The failure of a supreme authority to regulate interstate commerce became a problem because, although Congress was endowed with the sole authority to negotiate foreign treaties, it did not have the power to control trade between individual states and foreign countries. States were solely granted the right to levy imposts on foreign goods, and they freely interpreted this to mean goods from other countries as well as other states in the United States. States insisted on printing their own paper money and requiring it in kind for payment of tariffs of purchase of goods. Bordering states that shared the same rivers struggled to exert control by imposing competing tolls. In addition to a variety of different customs regulations and currencies, state governments sought commercial advantage over other states, and based their policies on what would bring their state the biggest rewards, not what was best for the common economic good.
These interstate trade wars developed because states with clear commercial advantages abused their power. The disadvantaged states without ports could not import goods directly into their state and had to rely on neighboring states with ports. These neighboring states often charged to transport goods either into or out of the state. The only recourse for the states without ports was to retaliate by enacting their own tariffs on imported goods. Therefore, the consumer was caught up in a confusing and costly interstate battle resulting from interstate jealousies and a system of commerce that lacked uniformity. Consumers, farmers, and merchants bore the brunt of these policies, but appeals for change accomplished nothing.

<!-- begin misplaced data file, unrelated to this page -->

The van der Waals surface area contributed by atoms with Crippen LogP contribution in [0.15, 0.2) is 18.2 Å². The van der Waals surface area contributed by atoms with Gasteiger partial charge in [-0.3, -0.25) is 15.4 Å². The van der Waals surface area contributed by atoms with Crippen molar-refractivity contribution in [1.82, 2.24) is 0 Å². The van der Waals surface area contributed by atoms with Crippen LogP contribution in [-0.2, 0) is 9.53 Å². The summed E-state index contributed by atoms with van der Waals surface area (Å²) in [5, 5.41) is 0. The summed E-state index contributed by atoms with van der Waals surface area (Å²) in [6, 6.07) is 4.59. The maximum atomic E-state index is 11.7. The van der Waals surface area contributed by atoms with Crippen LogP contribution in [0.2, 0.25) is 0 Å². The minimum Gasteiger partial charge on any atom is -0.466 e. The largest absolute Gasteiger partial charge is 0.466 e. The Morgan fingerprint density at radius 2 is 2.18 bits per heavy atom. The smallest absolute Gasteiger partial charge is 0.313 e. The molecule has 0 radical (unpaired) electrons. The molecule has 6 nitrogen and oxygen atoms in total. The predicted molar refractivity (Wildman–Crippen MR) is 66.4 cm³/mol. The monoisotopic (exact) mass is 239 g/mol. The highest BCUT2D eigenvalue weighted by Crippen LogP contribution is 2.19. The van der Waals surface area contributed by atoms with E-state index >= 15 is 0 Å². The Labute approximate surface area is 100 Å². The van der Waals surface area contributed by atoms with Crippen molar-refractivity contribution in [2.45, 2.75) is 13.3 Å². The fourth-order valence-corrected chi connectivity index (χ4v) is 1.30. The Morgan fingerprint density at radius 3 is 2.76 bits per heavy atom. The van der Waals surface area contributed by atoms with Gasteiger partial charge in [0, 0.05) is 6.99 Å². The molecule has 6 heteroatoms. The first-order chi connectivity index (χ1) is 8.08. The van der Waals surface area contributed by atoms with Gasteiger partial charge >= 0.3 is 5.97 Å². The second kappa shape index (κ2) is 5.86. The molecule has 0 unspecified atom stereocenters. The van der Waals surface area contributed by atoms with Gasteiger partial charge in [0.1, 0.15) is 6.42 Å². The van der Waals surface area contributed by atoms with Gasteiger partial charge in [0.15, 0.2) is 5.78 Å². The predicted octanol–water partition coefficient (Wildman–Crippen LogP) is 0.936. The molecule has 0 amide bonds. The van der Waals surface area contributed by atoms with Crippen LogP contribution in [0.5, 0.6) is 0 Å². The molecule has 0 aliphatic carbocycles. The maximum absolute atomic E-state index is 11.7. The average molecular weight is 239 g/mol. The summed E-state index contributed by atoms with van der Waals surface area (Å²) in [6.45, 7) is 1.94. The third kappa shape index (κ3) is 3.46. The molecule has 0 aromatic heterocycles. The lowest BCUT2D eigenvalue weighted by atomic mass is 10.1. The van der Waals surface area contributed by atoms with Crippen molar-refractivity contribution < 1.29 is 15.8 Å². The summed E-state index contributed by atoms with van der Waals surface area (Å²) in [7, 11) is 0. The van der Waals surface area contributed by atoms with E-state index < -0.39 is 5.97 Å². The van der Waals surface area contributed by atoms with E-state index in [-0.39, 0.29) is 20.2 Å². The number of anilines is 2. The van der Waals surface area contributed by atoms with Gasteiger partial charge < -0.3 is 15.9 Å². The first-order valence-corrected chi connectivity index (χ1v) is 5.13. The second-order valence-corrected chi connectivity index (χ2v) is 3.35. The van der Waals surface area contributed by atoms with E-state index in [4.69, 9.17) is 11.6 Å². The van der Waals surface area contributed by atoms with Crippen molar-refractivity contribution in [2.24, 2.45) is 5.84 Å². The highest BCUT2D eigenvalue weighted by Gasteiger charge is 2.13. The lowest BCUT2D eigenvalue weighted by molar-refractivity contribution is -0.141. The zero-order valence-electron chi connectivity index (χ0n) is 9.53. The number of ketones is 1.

Committees of merchants organized to appeal for a more regulated system of commerce. Nationalist politicians did what they could to make improvements to the system. Alexander Hamilton tried in 1781, and again in 1783, to draft an amendment that granted Congress the right to levy and collect an impost. This would not only provide some regulation to the world of trade, but would also provide Congress with a much-needed source of revenue. Many states were surprisingly eager to relinquish their control of commerce in order to relieve some of the confusion, but it required unanimous approval before it could become law. Unfortunately, Rhode Island opposed both measures, insisting that this infringed upon the sovereignty of the states. The inability of Congress to make much needed change without a unanimous decision, not to mention their inability to regulate commerce, fueled interstate tension further. Rhode Island especially irked the majority of states for not graciously succumbing to the desires of the other twelve states.